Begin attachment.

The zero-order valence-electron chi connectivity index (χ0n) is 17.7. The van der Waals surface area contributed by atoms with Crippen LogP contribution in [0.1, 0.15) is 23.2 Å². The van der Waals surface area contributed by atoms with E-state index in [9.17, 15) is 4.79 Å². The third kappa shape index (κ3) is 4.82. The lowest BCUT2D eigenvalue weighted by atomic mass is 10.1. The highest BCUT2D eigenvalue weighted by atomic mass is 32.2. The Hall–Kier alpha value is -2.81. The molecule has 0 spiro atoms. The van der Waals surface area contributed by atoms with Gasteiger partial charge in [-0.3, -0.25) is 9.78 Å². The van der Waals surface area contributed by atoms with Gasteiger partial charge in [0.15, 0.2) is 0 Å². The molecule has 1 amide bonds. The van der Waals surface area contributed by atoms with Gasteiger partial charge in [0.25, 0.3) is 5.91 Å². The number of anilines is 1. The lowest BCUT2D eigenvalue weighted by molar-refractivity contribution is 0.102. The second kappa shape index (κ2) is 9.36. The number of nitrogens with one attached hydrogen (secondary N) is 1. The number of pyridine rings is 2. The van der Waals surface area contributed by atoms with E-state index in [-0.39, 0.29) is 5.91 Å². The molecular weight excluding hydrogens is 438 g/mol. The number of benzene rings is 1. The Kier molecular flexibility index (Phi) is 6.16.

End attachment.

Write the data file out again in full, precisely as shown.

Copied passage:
The zero-order valence-electron chi connectivity index (χ0n) is 17.7. The van der Waals surface area contributed by atoms with Crippen LogP contribution in [0.1, 0.15) is 23.2 Å². The van der Waals surface area contributed by atoms with E-state index in [9.17, 15) is 4.79 Å². The third kappa shape index (κ3) is 4.82. The lowest BCUT2D eigenvalue weighted by atomic mass is 10.1. The highest BCUT2D eigenvalue weighted by atomic mass is 32.2. The Hall–Kier alpha value is -2.81. The molecule has 0 spiro atoms. The van der Waals surface area contributed by atoms with Gasteiger partial charge in [-0.3, -0.25) is 9.78 Å². The van der Waals surface area contributed by atoms with Gasteiger partial charge in [0.15, 0.2) is 0 Å². The molecule has 1 amide bonds. The van der Waals surface area contributed by atoms with Gasteiger partial charge in [0.25, 0.3) is 5.91 Å². The number of anilines is 1. The lowest BCUT2D eigenvalue weighted by molar-refractivity contribution is 0.102. The second kappa shape index (κ2) is 9.36. The number of nitrogens with one attached hydrogen (secondary N) is 1. The number of pyridine rings is 2. The van der Waals surface area contributed by atoms with E-state index in [-0.39, 0.29) is 5.91 Å². The molecular weight excluding hydrogens is 438 g/mol. The number of benzene rings is 1. The Kier molecular flexibility index (Phi) is 6.16.